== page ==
POSTED: September 8th 2016
ViewPoint

NEIL WILSON: The cheat who may be awarded an Olympic gold medal at London's dirty Games

Anatoli Ciricu © Getty Images
Anatoli Ciricu © Getty Images


THE NEIL WILSON COLUMN / An exclusive, authoritative series from Sports Features Communications

(SFC) Anatoli Ciricu is one of weightlifting's most infamous cheats. The Moldovan was banned for doping for two years in 2007. Last year he was caught taking the pharmaceutical short-cut again and banned until 2023.

Now Ciricu has placed the poor beleaguered International Weightlifting Federation in the most invidious position. Should it recommend to the IOC that he is awarded an Olympic gold medal?

Or, perhaps, should not recommend it and advise the IOC to leave the dirtiest weightlifting competition in Olympic history without a winner.

So much for the IOC's prediction that the 2012 Olympics in London would be the "cleanest possible Games". Now it is very likely that it will be the dirtiest ever Games with 45 already named as positive and another 30 cases presently being processed by the IOC.

Certainly London showcased two of the dirtiest competitions in Olympic history. The women's 1,500 metres we know about - five of the first eight have tested positive since the Games.  Now the men's 94kg division in weightlifting is challenging it for the unwelcome accolade, with five of the first eight serving bans.

When the dust settles on tests and re-tests, the eighth placed lifter, Kim Min-Jae, who managed 23 kilograms less than the gold medallist, will probably receive a bronze medal. Assuming that re-tests are not also his undoing.

So far the gold medallist, Ilya Ilyin, of Kazahkstan, and silver medalist Aleksandr Ivanov, of Russia, have been disqualified officially after IOC re-tests. The gold, therefore, should have gone to the bronze medalist but that is Ciricu.

The IWF meet later this month to sort out the unholy mess. If they decide they cannot give an infamous cheat an Olympic gold, Kim Min-Jae may be in luck  for a bronze because the sixth placer has been fingered by a re-test and the seventh placer banned already until 2019.

Weightlifting's international federation, the IWF, is fighting a valiant rear-guard action against its cheats. Along with athletic's IAAF and rowing's FISA, it stood firm before Rio when the IOC itself ducked the issue, banning Russians and Bulgarians completely and reducing places for the countries of other proven cheats.

But its past is coming back to haunt it. The positives in re-tests of weightlifting samples in Beijjng and London now number 46 for the sport, forty of them from former Soviet bloc countries. Four gold medals in both 2008 and in 2012 have had to be re-allocated.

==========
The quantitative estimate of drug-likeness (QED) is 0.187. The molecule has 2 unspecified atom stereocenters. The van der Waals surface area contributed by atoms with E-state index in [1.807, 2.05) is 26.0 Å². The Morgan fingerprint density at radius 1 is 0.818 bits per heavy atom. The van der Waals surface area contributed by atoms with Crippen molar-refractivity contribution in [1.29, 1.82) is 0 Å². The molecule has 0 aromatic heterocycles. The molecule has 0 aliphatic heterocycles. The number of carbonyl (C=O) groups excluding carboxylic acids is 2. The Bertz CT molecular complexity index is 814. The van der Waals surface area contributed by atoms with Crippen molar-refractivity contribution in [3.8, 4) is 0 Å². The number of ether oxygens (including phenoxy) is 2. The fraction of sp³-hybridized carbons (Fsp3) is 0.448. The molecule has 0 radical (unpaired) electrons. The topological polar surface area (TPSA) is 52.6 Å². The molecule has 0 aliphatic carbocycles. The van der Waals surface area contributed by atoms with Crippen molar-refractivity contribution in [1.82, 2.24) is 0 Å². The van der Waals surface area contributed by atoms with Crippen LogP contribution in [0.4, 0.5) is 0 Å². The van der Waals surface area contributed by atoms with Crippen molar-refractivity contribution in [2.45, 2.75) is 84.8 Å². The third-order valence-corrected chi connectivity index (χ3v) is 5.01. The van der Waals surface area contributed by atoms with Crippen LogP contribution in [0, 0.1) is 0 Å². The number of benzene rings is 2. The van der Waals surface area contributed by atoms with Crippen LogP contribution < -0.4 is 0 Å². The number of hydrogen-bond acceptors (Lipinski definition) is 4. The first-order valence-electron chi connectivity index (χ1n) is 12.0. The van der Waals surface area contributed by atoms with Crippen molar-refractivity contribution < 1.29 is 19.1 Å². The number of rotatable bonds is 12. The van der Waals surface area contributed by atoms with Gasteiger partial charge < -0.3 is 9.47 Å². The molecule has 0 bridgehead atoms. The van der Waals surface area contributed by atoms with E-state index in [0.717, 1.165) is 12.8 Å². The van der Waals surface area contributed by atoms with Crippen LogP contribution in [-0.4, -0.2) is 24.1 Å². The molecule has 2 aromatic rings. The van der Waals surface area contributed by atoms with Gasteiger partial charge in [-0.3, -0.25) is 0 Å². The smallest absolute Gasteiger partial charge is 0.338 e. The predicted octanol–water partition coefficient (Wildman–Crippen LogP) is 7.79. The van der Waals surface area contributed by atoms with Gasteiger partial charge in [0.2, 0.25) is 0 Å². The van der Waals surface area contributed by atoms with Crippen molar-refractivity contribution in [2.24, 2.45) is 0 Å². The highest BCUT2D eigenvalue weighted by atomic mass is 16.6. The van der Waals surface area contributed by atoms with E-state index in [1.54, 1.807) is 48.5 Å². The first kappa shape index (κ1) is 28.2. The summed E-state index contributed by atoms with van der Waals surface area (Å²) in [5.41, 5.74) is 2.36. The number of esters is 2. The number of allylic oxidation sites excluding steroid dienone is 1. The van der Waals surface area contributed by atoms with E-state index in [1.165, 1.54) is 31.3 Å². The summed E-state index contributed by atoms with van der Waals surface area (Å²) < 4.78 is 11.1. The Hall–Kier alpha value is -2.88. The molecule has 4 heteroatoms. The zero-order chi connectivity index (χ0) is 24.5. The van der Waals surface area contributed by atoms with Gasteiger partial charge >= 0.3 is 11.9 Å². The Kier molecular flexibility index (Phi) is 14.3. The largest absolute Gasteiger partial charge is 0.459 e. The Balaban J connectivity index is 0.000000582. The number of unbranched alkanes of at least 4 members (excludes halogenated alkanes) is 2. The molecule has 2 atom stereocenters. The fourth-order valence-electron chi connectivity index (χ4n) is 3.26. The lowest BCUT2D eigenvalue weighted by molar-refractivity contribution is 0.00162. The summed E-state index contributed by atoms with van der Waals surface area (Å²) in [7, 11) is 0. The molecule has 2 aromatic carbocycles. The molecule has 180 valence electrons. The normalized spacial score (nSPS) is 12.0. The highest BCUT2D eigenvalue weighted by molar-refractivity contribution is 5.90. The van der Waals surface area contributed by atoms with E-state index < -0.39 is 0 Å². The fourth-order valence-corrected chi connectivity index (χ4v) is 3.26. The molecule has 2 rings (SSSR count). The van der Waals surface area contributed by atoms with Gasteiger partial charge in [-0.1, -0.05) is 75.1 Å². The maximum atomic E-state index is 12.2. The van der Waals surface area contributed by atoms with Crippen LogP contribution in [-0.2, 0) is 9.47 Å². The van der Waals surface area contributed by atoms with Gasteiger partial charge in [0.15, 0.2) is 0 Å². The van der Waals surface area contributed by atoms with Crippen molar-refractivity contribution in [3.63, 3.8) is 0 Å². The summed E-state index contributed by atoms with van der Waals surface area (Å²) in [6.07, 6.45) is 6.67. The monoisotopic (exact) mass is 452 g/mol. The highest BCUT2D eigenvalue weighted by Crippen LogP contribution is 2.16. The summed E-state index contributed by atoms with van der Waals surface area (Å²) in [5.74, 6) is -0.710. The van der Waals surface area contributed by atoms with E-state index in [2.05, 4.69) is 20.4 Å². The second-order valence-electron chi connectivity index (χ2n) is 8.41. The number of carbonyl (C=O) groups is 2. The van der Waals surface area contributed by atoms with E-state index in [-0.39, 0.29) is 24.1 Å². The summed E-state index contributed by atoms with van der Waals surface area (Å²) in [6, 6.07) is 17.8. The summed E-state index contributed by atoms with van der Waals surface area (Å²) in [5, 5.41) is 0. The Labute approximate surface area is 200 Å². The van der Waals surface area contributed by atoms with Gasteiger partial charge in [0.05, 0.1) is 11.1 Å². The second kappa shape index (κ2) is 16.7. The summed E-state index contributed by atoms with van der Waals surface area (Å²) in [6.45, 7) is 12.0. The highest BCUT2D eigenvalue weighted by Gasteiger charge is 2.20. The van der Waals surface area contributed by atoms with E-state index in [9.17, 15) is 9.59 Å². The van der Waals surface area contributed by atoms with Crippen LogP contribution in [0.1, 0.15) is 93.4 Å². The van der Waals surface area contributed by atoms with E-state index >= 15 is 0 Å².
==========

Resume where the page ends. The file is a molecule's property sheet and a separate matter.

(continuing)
Dirtiest country of all is Kazakhstan which has ten of its lifters disqualified by re-tests, Russian second worst with nine.

They are two of seven countries which because of re-tests have fallen foul now of the IWF's doping rule of "three strikes and out".  All should be banned for having three or more positives in a calendar year but that would mean there would be no lifters in next year's world championships in Penang, Malaysia, from China, Russia, Belarus, Kazakhstan, Azebejian, Ukraine and Turkey. Cheap medals for all the rest but hardly a world championships.

The fines allied to those national suspensions would net the IWF more than $500,000, and if not paid would add a further year to the national bans. Kazakhstan alone could face a fine of $250,000.

The IWF's determination to stamp out doping, shown by its stand over Rio, will be judged again by whether it imposes the suspensions and fines when it meets later this month. Or whether it takes the coward's way out by ruling that re-tests of 2008 and 2012 samples do not fall in a single calendar year even though revealed during 2016.

The IWF is well aware that in the wings are critics ready to demand that the sport is thrown out of the Games after Tokyo because of its doping record. The IWF executive board will be walking a fine line when its meets.

Meanwhile the London Games itself may shortly assume the title of the dirtiest in history, or at least rival Beijing for the dubious honour by over-taking the record for Games positives. That, according to one source, is 62.  So much for the "cleanest possible Games".

** NEIL WILSON reported his first Olympic Games in Munich in 1972. He has since covered another nine summer and nine winter Olympics for various newspapers, including The Independent and the Daily Mail with whom he has worked for the last 19 years as Athletics and Olympic correspondent. He was Britain's Sports Journalist of the Year in 1984 and is the author of seven books. 

****The views expressed are the author's own and do not necessarily represent the views of Sports Features Communications.


Keywords · Olympics


For more information contact:
Laura Walden ()


All original materials contained in this section are protected by United States copyright law and may not be reproduced, distributed, transmitted, displayed, published or broadcast without the prior written permission of Sports Features Communications, Inc the owner of that content. It is prohibited to alter or remove any trademark, copyright or other notice from copies of the content.